What are the Risks of Pruning a Tree at the Wrong Time?

The most important thing to consider when pruning a tree is the timing. If you make pruning cuts at the wrong time, even if they are good cuts that avoid the most common mistakes, you risk leaving your plants and trees vulnerable to airborne pathogens and insect-borne diseases. Pruning when the tree is producing new flowers and leaf buds can force the tree to use some of its stored energy to produce replacement buds. It is essential to consider the final height of the mature tree before planting it, as coverage often occurs when a tree grows beyond its allocated space.

When a branch is cut, the tree develops a special callus tissue along the lines of a scar that covers the wound to prevent decay and disease. A stem cut can leave too much of a dead branch on the tree, which will decompose backwards through the center of the root neck and into the trunk. Removing excess foliage and branches from a young tree can help to boost its natural growth, increase its yield, and make it more structurally sound. Trees are naturally flexible and have withstood weather conditions for centuries, but a tree with a lion's tail has lost its protective and flexible shape and can be more easily damaged in winter. Lion's tail pruning is not an alternative to cleaning or reducing tree crowns, and it should never be done by an unqualified tree pruner. When a tree is pruned heavily during the growing season (spring to late summer), there is a risk that it will starve due to too many leaves being removed.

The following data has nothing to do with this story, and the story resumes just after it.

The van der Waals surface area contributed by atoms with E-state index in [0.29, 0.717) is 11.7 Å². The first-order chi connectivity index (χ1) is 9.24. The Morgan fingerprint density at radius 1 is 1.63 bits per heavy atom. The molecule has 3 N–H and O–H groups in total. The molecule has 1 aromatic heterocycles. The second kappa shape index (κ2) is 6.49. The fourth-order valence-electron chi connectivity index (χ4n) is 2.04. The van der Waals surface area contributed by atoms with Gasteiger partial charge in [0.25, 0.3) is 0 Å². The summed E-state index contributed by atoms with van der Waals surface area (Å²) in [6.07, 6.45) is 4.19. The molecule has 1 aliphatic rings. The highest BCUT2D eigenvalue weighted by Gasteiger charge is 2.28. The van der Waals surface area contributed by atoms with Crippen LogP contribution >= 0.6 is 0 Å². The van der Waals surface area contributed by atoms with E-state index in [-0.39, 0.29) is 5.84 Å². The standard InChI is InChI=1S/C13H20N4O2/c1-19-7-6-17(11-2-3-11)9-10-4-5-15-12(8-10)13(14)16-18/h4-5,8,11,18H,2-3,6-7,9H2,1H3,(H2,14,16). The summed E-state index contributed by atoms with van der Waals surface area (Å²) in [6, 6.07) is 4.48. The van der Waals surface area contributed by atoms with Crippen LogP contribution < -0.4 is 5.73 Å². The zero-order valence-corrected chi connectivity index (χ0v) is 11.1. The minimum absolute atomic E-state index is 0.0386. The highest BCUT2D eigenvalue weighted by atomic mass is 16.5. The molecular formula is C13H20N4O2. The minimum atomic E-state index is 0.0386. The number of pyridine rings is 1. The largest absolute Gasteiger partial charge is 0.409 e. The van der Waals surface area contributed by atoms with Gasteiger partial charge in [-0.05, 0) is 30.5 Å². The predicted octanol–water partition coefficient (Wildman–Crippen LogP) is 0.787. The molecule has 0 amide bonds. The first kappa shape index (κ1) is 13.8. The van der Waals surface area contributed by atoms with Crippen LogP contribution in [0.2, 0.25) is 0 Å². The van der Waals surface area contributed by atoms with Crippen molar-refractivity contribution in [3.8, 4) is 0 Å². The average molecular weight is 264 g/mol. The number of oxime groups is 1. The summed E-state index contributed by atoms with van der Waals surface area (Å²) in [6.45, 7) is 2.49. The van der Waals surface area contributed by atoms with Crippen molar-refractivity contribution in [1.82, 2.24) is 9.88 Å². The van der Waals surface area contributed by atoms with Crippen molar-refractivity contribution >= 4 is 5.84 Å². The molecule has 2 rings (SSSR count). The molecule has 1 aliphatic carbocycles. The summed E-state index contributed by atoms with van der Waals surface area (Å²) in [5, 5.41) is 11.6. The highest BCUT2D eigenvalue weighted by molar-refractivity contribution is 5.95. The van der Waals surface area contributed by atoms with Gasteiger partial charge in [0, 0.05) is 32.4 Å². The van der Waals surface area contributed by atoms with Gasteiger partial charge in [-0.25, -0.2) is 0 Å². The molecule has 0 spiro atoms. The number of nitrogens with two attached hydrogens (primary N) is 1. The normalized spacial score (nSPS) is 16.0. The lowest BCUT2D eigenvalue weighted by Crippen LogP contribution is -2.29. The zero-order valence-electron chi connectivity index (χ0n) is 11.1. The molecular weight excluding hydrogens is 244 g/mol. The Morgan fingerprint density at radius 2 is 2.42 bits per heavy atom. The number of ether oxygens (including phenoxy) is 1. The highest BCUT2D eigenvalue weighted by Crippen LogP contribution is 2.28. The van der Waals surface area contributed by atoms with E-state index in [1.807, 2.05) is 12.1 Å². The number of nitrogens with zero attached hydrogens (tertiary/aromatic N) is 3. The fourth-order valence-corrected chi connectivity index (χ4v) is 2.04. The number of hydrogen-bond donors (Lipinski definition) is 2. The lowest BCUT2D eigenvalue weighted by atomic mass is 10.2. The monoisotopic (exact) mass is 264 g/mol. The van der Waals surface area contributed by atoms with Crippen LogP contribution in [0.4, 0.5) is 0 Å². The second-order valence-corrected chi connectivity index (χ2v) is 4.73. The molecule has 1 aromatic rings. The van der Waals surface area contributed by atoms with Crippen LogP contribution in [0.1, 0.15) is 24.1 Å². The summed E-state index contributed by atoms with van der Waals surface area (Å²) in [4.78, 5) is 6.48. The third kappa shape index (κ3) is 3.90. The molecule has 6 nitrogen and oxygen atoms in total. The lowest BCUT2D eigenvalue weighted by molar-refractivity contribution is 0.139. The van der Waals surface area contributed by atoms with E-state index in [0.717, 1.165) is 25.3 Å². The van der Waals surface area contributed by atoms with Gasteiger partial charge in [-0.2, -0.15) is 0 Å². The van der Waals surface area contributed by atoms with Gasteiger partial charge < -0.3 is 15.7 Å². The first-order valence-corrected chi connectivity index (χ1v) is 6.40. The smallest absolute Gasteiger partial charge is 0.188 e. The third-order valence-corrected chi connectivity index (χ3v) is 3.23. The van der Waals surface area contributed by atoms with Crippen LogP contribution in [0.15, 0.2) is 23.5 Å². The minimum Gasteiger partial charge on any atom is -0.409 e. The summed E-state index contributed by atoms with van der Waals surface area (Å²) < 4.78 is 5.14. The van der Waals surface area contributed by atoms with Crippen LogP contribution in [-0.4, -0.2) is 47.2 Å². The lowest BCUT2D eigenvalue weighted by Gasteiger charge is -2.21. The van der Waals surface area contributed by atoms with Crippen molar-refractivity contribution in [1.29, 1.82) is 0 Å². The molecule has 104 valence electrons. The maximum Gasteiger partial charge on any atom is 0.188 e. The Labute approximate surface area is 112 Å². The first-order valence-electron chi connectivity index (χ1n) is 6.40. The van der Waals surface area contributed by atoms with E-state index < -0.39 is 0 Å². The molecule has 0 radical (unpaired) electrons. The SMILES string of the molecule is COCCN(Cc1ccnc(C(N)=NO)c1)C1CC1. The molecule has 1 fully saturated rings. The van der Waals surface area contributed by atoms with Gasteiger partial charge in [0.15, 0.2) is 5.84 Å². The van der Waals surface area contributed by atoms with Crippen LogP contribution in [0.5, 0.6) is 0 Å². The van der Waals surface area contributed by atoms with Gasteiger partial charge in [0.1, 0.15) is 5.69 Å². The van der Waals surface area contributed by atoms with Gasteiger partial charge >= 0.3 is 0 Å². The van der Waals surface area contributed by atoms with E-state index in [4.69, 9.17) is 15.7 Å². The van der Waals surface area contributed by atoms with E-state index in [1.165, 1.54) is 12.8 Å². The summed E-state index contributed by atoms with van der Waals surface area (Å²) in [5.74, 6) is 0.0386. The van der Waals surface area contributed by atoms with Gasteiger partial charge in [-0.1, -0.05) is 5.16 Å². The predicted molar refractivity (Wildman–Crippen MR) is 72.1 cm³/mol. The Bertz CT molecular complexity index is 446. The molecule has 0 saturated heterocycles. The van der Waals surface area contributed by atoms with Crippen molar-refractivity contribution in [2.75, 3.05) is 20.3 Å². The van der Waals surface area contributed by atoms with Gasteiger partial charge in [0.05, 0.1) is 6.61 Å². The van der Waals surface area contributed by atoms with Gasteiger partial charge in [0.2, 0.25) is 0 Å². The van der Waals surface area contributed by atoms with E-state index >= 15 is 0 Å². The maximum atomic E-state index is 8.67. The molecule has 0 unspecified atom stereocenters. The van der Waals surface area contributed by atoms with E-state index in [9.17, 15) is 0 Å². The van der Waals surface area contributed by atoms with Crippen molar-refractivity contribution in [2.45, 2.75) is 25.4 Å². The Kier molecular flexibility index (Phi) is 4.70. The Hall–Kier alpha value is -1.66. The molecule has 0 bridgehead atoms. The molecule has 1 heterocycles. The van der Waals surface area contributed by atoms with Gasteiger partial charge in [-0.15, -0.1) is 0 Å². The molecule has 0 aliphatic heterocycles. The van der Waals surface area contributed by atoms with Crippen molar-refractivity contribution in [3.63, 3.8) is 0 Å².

Pruning large branches, with diameters greater than 3 or 4 inches, can create wounds that are too large for the tree to seal. The removal of healthy branches should only be done during the dormant period in mid-winter, when the tree is essentially asleep, or in spring when it has just started actively growing again and new growth is forming naturally.

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